The 1LT coupe ($56,490) and 1LT convertible ($60,490) come standard with staggered-size alloy wheels (19-inch front, 20-in rear), a carbon-fiber hood, keyless entry with push-button start, leather upholstery, power seats, two 8-in color displays (one in the gauge cluster and one on the dashboard), a rearview camera and a 9-speaker Bose audio system with iPod/Bluetooth integration and satellite radio.
The 2LT coupe ($60,945) and 2LT convertible ($64,900) add color-matched console and door panels, heated and ventilated seats with memory settings and additional power adjustments (lumbar and side bolsters), Corvette seat emblems, a universal garage-door opener, auto-dimming mirrors, a color head-up display, a 10-speaker Bose audio system with dual subwoofers, a cargo net and a luggage shade (coupe only).
The 3LT coupe ($66,235) and 3LT convertible ($70,190) tack on a full-leather interior with Nappa leather seating surfaces, a navigation system (optional on lower trims) and a color-matched instrument panel.
The Grand Sport ($66,490) and Grand Sport Convertible ($70,490) follow the same 1LT, 2LT and 3LT packaging as the Stingray, and add unique front and rear fenders that cover a wider track, a Z06 grille, a unique Grand Sport cup wheel design, a Brembo brake system, magnetic ride control, an electronic limited-slip differential, a dry-sump oil system, 5-position Drive Mode Select and MyLink infotainment with an 8-in touchscreen and a Performance Data Recorder (PDR).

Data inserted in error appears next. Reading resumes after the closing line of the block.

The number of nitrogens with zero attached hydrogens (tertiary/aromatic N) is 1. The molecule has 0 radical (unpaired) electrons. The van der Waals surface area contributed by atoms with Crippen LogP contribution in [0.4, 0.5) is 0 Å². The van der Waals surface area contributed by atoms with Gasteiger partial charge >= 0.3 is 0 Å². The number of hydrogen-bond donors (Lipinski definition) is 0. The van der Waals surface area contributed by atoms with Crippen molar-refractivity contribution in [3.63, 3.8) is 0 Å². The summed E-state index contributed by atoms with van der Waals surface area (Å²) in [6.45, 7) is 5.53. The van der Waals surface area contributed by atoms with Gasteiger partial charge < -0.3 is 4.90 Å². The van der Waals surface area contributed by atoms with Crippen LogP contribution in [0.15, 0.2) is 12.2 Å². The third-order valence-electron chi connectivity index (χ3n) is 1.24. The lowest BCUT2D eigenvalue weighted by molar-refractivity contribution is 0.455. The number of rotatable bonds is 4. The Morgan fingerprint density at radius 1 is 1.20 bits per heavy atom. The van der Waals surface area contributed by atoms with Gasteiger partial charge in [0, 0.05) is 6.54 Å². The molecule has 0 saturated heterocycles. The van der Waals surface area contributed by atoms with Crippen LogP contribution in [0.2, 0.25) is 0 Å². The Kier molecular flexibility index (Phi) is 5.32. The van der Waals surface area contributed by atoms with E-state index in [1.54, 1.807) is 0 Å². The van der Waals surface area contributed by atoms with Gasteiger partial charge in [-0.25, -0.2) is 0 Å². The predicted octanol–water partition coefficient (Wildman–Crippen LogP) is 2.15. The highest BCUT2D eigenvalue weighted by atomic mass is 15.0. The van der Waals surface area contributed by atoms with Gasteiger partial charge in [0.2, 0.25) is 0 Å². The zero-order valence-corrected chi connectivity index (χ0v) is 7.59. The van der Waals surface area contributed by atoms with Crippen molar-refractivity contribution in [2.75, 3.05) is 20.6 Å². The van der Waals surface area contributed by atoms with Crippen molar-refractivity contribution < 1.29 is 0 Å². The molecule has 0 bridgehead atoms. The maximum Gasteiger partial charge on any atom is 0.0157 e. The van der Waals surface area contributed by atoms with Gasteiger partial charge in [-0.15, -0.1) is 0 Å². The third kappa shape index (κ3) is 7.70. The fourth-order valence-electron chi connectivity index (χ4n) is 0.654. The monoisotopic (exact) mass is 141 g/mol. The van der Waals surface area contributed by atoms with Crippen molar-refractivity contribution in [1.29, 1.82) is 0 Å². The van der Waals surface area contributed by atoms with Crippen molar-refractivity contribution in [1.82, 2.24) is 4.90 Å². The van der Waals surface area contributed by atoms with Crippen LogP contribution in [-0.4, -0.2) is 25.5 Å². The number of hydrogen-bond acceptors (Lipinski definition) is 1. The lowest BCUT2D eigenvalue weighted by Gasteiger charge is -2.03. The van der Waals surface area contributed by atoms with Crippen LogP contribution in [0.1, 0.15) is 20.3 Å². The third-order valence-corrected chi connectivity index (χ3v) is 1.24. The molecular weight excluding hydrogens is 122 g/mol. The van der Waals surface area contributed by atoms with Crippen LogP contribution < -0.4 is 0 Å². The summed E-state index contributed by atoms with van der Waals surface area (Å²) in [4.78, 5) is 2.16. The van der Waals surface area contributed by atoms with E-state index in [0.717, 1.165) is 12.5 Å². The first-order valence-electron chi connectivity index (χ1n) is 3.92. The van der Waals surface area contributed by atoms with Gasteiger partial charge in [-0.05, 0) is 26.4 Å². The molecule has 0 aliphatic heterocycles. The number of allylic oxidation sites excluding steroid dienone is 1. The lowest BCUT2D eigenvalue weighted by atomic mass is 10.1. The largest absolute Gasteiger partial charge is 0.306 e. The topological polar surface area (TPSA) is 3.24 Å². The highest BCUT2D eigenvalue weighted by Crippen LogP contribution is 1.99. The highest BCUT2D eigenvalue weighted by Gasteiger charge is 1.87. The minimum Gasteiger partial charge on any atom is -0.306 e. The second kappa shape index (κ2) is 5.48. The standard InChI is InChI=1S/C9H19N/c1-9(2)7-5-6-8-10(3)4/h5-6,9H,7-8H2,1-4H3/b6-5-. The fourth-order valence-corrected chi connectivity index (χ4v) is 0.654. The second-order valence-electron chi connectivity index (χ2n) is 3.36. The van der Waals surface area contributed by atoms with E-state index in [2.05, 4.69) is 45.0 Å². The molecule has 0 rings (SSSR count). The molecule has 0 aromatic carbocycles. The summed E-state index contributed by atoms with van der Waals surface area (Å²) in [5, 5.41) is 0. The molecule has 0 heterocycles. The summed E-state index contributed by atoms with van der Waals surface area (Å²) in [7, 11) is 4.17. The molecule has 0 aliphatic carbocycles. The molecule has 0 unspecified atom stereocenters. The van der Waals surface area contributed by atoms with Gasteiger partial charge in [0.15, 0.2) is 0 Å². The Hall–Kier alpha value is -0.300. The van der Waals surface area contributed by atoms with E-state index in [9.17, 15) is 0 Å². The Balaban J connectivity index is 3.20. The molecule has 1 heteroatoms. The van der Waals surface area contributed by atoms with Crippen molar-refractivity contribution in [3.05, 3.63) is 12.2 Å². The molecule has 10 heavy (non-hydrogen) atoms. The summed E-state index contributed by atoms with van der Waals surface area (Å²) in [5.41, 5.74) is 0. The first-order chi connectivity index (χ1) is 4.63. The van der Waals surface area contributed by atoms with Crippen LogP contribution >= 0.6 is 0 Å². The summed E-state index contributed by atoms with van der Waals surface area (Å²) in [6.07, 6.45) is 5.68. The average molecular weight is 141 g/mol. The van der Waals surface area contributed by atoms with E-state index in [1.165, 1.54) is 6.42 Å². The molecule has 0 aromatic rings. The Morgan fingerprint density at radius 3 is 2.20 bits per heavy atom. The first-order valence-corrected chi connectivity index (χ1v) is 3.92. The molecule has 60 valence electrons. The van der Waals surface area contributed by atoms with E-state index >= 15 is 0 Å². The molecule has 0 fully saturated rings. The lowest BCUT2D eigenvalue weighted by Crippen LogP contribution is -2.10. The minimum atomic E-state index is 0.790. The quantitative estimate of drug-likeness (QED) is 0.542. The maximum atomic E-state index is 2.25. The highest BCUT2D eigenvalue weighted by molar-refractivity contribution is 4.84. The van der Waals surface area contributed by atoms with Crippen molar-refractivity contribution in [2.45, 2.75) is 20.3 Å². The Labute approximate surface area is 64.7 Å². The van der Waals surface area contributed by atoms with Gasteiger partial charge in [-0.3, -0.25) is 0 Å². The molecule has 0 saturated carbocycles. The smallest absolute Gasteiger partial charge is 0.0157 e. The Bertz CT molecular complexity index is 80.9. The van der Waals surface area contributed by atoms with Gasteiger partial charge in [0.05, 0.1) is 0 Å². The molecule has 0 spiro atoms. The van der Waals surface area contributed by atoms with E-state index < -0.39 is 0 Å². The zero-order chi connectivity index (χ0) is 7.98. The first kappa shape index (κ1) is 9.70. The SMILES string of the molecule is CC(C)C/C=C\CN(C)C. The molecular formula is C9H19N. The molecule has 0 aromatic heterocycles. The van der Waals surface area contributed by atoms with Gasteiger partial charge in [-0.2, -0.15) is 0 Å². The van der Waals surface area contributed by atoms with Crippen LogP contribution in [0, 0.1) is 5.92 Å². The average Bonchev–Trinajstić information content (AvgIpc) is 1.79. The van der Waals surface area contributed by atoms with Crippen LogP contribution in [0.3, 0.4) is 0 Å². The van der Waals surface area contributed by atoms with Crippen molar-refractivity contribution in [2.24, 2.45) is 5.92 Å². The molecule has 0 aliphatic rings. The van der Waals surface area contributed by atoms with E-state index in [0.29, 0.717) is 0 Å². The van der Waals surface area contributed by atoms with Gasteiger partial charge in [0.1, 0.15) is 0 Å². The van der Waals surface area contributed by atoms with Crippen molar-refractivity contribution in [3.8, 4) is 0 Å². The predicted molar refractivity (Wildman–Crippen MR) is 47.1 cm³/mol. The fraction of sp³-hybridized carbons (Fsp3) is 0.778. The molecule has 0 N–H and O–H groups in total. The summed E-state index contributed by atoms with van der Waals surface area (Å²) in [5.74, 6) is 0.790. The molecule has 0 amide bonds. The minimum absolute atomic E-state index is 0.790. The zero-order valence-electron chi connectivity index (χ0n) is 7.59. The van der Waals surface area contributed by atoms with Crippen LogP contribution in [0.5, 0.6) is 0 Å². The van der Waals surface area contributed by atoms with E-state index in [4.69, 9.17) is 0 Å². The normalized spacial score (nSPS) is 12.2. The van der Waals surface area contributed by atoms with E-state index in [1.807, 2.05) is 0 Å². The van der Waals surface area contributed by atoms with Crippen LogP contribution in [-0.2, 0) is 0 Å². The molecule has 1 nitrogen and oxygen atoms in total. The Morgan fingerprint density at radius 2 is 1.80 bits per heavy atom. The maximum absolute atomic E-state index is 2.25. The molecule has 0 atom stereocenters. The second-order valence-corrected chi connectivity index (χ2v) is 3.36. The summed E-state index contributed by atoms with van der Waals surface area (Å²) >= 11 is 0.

Topping the range is the impressive Z06 ($81,790 for the coupe; $85,790 for the convertible), which adds an impressive array of sporty equipment. There’s the bigger 650-hp engine, as well as improved suspension, upgraded tires, a carbon-fiber roof panel and improved cooling measures for enhanced track capabilities. The 1LZ, 2LZ and 3LZ trims follow the same basic upgrades as LT models.
The popular Z51 package ($5,000 extra) adds bigger wheels (19-in front, 20-in rear) with Michelin Pilot Super Sport ZP summer tires, a dry-sump oil system, an electronic limited-slip differential, more aggressive gearing, bigger front brakes (13.6-in discs versus 12.6-in discs), sport-tuned suspension components and lift-reducing aerodynamic tweaks.
Other notable options include adaptive magnetic ride dampers with a track-oriented stability control system, sport seats, carbon-fiber interior trim, a suede steering wheel and a transparent roof panel (coupe only). Also optional is a front parking camera, which is helpful given the Corvette’s long nose and low ground clearance.
The 2018 Chevrolet Corvette comes with standard stability control, 4-wheel anti-lock disc brakes, a backup camera, GM’s OnStar system and four airbags (front and side). Due to its low production volume, the Corvette has not yet been crash-tested by the federal government’s National Highway Traffic Safety Administration or the nonprofit Insurance Institute for Highway Safety.
Behind the Wheel